What comes to mind at the mention of a raft? Naturally, many people would imagine a large water body. Using a raft to cross over water means desperation and determination to reach the other side. When Bill Viola incorporated this aspect of human struggle into his artwork, people were impressed by the story he was telling.
What makes Bill Viola a pioneer?
As a pioneer of this art style genre, Viola is among the first artists who used videography to express themselves. For him, the journey began in the early 1970s. Some of his most successful works have been developed by video, sound, flat-panel video, broadcasts and electronics – clearly, he is one of the fathers of modern digital art. In his video installations, Viola employs simplicity and precision, but the effect is a total takeover of the viewer’s sight and hearing. So relatable are his art pieces that they have been translated into various languages for the international audience.
What happens in ‘The Raft’
The Raft tells the story of a group of people comprised of both men and women drawn from diverse economic and ethnic backgrounds. At first, they appear calm as they wait in line, but this state of affairs is quickly shifted by a sudden flow of water. Since no one saw it coming, no one is prepared for it – some are knocked over by the force of the water while some try as hard as they can to support their weight and survive. There is water everywhere and the once nice clothes that distinguished the affluent from the poor are no longer attractive. With pummeled bodies and clothes, the cold starts to creep in and the group is hard hit by nature. The faces can tell of the anguish and desperation to survive as the limbs try to grasp at anything that could offer a lifeline. Did nature suddenly have mercy? Just as the water storm had begun, suddenly, it stops. The aftermath is nothing short of freight, suffering and shock.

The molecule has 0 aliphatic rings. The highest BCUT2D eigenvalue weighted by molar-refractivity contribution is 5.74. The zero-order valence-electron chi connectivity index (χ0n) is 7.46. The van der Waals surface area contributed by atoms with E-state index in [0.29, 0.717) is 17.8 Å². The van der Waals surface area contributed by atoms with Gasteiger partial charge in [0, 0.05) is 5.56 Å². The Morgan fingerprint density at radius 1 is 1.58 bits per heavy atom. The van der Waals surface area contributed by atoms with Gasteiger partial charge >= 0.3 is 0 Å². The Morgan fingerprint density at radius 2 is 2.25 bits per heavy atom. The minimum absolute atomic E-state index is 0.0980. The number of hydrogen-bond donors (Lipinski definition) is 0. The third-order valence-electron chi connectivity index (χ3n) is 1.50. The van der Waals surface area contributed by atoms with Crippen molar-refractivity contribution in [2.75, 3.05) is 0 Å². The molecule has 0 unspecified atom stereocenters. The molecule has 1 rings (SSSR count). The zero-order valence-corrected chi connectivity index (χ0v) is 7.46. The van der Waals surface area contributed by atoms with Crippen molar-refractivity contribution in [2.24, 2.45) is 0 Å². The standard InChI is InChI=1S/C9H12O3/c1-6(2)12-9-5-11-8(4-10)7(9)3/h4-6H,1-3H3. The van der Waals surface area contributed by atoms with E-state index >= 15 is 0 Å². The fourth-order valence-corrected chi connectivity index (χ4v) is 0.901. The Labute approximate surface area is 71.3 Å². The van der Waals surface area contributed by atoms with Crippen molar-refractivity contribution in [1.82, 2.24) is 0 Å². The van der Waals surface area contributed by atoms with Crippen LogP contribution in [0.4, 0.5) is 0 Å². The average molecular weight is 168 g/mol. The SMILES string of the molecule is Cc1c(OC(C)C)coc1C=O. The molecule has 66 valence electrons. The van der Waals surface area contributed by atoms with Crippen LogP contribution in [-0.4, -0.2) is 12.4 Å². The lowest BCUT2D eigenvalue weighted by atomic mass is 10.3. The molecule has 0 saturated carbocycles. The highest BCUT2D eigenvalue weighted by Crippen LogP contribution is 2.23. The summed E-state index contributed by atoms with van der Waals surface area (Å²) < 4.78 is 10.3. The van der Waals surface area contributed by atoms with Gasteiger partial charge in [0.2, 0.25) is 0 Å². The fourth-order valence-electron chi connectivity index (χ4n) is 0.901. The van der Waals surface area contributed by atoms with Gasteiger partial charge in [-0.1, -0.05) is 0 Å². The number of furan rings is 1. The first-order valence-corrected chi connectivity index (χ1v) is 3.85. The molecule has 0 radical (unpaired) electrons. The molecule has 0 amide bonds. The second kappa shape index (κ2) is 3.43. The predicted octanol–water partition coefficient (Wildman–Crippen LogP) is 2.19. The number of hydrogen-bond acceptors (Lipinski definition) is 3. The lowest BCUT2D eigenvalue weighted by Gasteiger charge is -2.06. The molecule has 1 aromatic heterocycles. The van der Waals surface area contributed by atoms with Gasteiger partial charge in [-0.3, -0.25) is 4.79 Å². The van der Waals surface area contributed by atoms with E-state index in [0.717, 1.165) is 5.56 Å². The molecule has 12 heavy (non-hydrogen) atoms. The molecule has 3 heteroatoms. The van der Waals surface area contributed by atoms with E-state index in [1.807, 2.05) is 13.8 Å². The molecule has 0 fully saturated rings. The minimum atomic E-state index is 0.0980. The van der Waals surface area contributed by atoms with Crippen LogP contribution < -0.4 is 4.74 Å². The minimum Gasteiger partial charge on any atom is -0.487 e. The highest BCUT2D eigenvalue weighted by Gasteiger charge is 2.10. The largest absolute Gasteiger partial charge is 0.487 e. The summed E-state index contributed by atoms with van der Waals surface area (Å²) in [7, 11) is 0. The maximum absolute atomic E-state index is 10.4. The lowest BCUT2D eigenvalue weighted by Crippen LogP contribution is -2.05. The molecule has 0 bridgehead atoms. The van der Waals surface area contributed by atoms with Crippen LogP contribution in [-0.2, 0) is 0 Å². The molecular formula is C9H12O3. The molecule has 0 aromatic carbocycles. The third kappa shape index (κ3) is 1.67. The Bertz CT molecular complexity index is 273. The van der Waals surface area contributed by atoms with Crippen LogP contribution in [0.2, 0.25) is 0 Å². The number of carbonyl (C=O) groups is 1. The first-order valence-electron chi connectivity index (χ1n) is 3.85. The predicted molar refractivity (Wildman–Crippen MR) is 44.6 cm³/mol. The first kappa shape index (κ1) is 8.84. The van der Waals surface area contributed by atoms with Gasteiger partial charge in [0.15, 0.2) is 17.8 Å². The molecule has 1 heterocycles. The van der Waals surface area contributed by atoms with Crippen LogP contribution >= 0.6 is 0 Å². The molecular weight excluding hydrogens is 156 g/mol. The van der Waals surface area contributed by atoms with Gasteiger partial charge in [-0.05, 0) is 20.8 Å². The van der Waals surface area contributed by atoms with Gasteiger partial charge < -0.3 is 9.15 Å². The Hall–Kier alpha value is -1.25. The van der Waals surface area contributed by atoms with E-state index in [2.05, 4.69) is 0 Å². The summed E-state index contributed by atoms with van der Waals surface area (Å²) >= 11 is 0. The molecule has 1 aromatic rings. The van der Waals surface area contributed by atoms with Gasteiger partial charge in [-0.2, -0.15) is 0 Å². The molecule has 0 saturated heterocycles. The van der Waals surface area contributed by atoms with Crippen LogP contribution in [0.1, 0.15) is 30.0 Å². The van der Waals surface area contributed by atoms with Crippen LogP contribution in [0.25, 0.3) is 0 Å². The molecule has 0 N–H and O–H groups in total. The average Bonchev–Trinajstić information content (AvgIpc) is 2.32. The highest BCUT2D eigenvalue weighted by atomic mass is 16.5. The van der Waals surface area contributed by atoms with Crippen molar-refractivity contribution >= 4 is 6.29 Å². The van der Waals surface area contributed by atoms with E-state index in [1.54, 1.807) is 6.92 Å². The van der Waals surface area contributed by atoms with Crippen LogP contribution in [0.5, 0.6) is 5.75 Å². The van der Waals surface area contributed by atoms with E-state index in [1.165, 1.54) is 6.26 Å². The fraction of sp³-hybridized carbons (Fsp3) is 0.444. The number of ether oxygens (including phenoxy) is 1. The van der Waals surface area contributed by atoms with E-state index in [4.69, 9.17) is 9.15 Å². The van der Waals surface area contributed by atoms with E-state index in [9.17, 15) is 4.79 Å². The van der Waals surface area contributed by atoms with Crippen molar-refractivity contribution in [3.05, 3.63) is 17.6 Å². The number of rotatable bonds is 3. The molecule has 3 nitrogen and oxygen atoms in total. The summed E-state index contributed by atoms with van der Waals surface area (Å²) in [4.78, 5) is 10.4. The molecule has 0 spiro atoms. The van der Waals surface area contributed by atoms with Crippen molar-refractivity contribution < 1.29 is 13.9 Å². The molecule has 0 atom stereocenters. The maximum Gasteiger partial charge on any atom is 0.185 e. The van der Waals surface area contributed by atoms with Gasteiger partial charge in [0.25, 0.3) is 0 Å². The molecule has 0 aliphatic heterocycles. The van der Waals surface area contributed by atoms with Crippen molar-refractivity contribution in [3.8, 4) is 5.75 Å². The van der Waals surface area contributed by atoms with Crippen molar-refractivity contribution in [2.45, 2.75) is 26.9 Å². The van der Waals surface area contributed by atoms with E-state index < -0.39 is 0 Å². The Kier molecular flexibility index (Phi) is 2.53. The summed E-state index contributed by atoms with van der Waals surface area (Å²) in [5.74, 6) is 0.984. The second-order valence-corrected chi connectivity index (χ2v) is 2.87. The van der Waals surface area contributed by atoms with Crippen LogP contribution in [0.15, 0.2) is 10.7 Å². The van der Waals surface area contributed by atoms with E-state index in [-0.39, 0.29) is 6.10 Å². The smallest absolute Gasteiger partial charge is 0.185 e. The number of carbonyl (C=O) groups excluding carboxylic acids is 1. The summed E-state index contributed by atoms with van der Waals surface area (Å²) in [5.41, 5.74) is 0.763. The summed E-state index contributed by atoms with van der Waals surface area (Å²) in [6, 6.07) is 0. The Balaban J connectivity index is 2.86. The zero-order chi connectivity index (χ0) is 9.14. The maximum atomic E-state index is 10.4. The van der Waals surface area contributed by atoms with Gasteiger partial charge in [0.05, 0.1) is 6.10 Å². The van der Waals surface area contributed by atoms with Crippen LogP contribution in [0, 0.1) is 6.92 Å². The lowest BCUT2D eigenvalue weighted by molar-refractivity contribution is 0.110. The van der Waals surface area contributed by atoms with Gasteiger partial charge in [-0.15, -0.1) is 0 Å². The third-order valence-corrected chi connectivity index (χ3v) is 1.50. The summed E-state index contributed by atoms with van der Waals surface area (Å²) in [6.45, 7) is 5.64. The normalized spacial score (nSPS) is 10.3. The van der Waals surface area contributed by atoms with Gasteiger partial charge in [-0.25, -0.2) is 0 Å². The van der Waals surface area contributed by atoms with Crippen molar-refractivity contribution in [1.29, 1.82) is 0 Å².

The project was first showcased in Australia at the Australian Centre for the Moving Image (ACMI) in 2004. In 2010, the project was featured among others in the 21st Kaldor Public Art Project and the 2010 Melbourne International Arts Festival (MIAF).
Video: The Raft excerpt
Video: Bill Viola interview
All this happens in slow motion, so the viewer is able to follow the action of the water as it gushes on the faces of the individuals affected. The artist describes this project as an image of destruction and survival1 and it is easy to see why. Everybody wants to live regardless of how lacking they are in life. The artwork is emotionally moving and its message so powerful that it speaks to the heart of everybody who sees it. It is a depiction of hope in the face of adversity that we all face at some point in life.